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The Smark Henry Pay-Per-Review: Money in the Bank 2018


When somebody asks you what big thing happened in pro wrestling in the year 2018, all you should tell them are three things: Daniel Bryan came back, Kenny Omega finally won the IWGP Heavyweight Championship, and all big events are now more than three hours. WrestleMania who? SummerSlam what?

The monster NJPW created has now made its way to the WWE. Someone must have figured out that with a roster as deep as this, and the willingness of fans to watch around four hours of wrestling action, there's no excuse for the company not to do the same.

It began with Backlash last month, but really got going with this year's Money in the Bank. So, the million-dollar question now: is it all worth it?



If you've been reading or following along to WWE programming and how people have reacted to it, or if you've tried to follow all seven hours of weekly WWE content on TV, you already know the answer to this. No, it's not worth it. Money in the Bank was objectively a solid show, but plain exhausting. There's just too much going on.

NJPW puts out too much wrestling as well, but the difference seems to be that the protracted puroresu action, despite getting repetitive sometimes, still leaves you immensely satisfied. Even if Kazuchika Okada retains his title for the 12th time in a row, you know you'll have witnessed a classic unfold.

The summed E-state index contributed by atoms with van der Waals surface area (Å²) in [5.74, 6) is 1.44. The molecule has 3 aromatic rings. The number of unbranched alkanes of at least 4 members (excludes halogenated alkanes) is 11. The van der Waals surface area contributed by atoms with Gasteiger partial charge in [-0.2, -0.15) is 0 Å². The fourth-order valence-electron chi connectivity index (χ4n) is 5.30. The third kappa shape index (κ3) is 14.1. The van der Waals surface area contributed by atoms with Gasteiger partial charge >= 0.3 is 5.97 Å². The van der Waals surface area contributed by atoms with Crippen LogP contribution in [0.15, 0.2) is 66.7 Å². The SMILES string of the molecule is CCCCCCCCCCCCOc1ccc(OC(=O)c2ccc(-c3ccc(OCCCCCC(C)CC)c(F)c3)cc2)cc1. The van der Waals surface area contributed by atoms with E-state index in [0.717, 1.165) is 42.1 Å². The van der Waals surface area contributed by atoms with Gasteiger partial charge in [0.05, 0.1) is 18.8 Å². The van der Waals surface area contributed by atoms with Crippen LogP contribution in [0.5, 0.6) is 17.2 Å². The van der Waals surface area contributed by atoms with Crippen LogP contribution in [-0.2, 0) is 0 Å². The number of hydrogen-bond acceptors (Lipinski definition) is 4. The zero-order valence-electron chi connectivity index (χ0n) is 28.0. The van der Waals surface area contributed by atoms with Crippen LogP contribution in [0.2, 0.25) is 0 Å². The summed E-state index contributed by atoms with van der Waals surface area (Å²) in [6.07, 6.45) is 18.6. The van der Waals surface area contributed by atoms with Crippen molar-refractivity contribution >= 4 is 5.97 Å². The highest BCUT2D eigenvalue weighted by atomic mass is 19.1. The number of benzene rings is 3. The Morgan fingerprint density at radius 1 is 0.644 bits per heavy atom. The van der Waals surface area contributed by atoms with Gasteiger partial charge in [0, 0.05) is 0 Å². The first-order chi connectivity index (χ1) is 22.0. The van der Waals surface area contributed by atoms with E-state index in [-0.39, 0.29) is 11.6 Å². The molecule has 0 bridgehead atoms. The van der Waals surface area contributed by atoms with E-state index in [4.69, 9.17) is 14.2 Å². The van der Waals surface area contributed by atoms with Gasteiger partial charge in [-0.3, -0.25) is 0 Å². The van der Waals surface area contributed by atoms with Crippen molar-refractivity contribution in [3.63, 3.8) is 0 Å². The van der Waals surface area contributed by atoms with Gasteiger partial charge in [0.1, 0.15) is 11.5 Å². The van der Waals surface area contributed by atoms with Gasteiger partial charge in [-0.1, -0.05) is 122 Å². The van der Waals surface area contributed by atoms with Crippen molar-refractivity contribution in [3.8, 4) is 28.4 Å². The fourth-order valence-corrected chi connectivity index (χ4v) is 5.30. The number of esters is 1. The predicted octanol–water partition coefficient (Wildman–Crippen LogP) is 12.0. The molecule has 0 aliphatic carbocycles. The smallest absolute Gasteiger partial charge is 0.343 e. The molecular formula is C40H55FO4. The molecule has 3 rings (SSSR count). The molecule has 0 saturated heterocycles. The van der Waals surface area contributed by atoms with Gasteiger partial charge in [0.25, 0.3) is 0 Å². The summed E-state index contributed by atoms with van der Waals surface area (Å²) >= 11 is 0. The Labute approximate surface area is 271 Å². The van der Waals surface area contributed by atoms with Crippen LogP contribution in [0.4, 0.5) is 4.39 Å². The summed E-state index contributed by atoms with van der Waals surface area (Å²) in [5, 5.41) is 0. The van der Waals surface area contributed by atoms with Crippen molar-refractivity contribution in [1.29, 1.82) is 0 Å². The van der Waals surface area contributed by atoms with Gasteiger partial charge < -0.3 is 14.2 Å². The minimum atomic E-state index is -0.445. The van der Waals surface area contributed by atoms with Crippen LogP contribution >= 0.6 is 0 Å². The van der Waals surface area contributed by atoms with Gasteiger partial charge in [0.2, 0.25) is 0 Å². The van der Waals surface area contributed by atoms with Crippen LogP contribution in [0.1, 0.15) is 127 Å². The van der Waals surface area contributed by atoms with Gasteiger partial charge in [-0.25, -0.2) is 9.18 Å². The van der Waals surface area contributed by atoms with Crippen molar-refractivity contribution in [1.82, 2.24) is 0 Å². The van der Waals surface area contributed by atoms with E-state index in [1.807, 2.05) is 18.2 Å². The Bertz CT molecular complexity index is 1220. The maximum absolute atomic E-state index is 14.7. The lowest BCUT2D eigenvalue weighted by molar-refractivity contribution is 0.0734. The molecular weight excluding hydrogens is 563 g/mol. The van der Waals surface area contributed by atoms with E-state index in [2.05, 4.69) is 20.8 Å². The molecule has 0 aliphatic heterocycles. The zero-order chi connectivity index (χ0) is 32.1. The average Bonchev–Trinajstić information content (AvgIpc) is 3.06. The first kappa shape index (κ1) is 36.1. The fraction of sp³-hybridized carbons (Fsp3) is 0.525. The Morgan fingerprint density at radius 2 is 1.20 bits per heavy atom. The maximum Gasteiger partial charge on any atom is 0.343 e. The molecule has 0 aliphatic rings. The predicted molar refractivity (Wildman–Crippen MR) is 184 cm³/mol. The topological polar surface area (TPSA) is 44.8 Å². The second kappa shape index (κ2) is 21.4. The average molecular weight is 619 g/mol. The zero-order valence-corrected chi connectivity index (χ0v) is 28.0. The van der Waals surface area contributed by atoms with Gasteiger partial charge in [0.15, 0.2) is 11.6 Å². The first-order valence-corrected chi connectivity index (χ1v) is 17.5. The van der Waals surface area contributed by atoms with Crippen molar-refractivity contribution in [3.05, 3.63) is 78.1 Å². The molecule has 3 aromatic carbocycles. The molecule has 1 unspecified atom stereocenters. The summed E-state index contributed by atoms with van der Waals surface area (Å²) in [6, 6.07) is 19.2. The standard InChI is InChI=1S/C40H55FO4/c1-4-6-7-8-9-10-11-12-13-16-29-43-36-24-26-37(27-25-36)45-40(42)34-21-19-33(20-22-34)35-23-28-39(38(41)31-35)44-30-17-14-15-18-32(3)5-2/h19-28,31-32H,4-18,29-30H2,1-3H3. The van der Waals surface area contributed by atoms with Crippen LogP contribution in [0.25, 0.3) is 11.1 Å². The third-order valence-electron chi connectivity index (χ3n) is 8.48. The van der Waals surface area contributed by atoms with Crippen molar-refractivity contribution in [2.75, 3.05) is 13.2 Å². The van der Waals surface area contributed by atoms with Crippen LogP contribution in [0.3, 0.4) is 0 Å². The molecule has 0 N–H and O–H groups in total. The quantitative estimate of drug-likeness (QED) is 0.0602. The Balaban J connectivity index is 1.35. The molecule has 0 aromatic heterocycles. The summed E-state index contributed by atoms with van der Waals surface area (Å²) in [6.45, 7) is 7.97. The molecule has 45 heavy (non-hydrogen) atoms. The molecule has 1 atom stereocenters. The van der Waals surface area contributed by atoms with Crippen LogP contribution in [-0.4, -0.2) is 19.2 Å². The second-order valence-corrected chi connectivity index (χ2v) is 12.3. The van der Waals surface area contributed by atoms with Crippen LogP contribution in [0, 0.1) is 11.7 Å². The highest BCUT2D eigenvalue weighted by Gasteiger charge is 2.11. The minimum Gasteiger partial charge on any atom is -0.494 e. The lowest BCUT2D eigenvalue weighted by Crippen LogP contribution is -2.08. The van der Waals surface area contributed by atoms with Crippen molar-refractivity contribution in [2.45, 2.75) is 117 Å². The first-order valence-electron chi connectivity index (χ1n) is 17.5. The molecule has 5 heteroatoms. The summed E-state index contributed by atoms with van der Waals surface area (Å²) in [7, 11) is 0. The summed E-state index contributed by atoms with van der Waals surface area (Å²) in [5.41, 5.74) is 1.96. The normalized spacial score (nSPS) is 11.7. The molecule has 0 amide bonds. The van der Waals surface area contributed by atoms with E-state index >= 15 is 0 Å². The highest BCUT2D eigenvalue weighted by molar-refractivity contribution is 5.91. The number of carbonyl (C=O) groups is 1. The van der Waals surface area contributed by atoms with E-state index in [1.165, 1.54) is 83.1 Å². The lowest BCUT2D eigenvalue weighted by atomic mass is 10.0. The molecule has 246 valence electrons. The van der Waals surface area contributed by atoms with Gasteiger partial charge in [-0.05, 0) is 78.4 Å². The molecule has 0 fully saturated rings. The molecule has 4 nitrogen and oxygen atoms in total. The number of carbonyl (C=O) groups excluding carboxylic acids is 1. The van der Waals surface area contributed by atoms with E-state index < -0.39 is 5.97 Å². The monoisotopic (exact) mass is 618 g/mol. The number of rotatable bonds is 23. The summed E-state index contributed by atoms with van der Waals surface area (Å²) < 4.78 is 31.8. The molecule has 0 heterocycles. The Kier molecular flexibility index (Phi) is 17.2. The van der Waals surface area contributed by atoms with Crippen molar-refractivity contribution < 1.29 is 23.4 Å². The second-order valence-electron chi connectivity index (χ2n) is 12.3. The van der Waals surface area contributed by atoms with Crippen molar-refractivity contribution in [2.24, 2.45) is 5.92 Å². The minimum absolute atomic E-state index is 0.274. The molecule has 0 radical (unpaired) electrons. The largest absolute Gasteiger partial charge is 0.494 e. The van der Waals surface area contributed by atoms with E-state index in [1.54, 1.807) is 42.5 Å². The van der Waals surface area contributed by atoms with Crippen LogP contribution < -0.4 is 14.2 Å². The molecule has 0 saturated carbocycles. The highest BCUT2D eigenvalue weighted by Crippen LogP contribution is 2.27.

WWE's just different. The machine is a constant barrage of noise, from both the company and the crowd. They want to beat you over the head with hype, the crowd wants to take over the show and put themselves over, and in the end you're left with climaxes that either aren't the ones you want or leave something to be desired.

I felt like the company was sprinting on a treadmill—giving their absolute best effort, but not going anywhere far. Money in the Bank was content on keeping the fanbase sated with a level of competence that isn't bad, but not transcendental either. There was something to be had with possibly putting Nia Jax and Ronda Rousey on the main event, or finally allowing Shinsuke Nakamura his moment, or prepping a new star to build with an important Money in the Bank win, among other things. But we're just here. We're all just here.

I guess this is what happens when the art is naught but a show, designed to make money above everything. The wrestling's great, but when the story's penned by someone like Vince McMahon, the machine's full of sound and fury, signifying a whole lot of nothing.

Money in the Bank 2018 Final Grade: B

Match of the Night



The Intercontinental Championship was almost going to get the nod—Elias has proven himself a worthy contender—but I have to give it up for how hard the women worked in their Money in the Bank ladder match. In fact, I'd have made this or the RAW Women's Championship match the show's main event just for how satisfying they are.

Other observations

  • I honestly thought Big Cass was going to beat Daniel Bryan this time around, even after knowing what we know now. I guess that's the end of that (even if Cass wasn't released).
  • Lashley and Zayn was... a match. That's it. Did we really need this on PPV?
  • I love how Elias has blossomed into quite the proper WWE-style wrestler. I feel like this straight-up, no-nonsense brawling/striking-heavy offense was what he should've been doing as the Drifter, but it works just fine and even better now that he's not a drifter—just a guy who plays the blues. He should've won the title.